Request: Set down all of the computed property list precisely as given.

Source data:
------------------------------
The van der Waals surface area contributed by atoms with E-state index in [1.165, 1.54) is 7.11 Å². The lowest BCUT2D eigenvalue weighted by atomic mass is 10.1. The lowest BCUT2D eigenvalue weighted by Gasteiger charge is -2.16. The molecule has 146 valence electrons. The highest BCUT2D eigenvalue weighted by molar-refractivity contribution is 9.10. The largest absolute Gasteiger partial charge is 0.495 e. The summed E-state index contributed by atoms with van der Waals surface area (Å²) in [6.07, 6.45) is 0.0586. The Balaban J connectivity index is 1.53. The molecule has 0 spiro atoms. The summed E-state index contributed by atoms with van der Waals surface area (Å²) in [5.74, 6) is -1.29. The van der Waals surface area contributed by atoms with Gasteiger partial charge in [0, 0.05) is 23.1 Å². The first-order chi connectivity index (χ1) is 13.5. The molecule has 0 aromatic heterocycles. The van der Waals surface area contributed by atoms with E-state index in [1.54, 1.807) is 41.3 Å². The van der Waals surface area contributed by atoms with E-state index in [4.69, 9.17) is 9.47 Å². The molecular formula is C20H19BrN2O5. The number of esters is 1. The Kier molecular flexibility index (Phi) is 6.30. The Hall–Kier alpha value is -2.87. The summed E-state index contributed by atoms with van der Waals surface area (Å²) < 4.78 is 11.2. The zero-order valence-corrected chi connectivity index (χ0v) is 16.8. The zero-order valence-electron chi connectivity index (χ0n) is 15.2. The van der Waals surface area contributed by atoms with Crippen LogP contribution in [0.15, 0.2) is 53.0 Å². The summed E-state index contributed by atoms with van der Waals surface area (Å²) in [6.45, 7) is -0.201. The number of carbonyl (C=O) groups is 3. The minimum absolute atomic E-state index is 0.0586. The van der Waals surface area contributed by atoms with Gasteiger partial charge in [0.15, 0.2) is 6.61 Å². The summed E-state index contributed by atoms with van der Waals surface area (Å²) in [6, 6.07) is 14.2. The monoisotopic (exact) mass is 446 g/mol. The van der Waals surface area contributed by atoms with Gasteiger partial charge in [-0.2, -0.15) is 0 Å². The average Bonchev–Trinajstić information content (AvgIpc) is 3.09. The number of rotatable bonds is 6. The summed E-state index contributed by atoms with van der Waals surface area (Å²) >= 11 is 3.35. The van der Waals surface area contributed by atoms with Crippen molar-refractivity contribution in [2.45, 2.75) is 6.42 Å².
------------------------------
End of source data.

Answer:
The van der Waals surface area contributed by atoms with E-state index in [1.165, 1.54) is 7.11 Å². The lowest BCUT2D eigenvalue weighted by atomic mass is 10.1. The lowest BCUT2D eigenvalue weighted by Gasteiger charge is -2.16. The molecule has 146 valence electrons. The highest BCUT2D eigenvalue weighted by molar-refractivity contribution is 9.10. The largest absolute Gasteiger partial charge is 0.495 e. The summed E-state index contributed by atoms with van der Waals surface area (Å²) in [6.07, 6.45) is 0.0586. The Balaban J connectivity index is 1.53. The molecule has 0 spiro atoms. The summed E-state index contributed by atoms with van der Waals surface area (Å²) in [5.74, 6) is -1.29. The van der Waals surface area contributed by atoms with Gasteiger partial charge in [0, 0.05) is 23.1 Å². The first-order chi connectivity index (χ1) is 13.5. The molecule has 0 aromatic heterocycles. The van der Waals surface area contributed by atoms with E-state index in [1.54, 1.807) is 41.3 Å². The van der Waals surface area contributed by atoms with E-state index in [4.69, 9.17) is 9.47 Å². The molecular formula is C20H19BrN2O5. The number of esters is 1. The Kier molecular flexibility index (Phi) is 6.30. The Hall–Kier alpha value is -2.87. The summed E-state index contributed by atoms with van der Waals surface area (Å²) < 4.78 is 11.2. The zero-order valence-corrected chi connectivity index (χ0v) is 16.8. The zero-order valence-electron chi connectivity index (χ0n) is 15.2. The van der Waals surface area contributed by atoms with Crippen LogP contribution in [0.15, 0.2) is 53.0 Å². The summed E-state index contributed by atoms with van der Waals surface area (Å²) in [6.45, 7) is -0.201. The number of carbonyl (C=O) groups is 3. The minimum absolute atomic E-state index is 0.0586. The van der Waals surface area contributed by atoms with Gasteiger partial charge in [0.15, 0.2) is 6.61 Å². The summed E-state index contributed by atoms with van der Waals surface area (Å²) in [6, 6.07) is 14.2. The monoisotopic (exact) mass is 446 g/mol. The van der Waals surface area contributed by atoms with Gasteiger partial charge in [-0.2, -0.15) is 0 Å². The average Bonchev–Trinajstić information content (AvgIpc) is 3.09. The number of rotatable bonds is 6. The summed E-state index contributed by atoms with van der Waals surface area (Å²) >= 11 is 3.35. The van der Waals surface area contributed by atoms with Crippen molar-refractivity contribution in [2.45, 2.75) is 6.42 Å².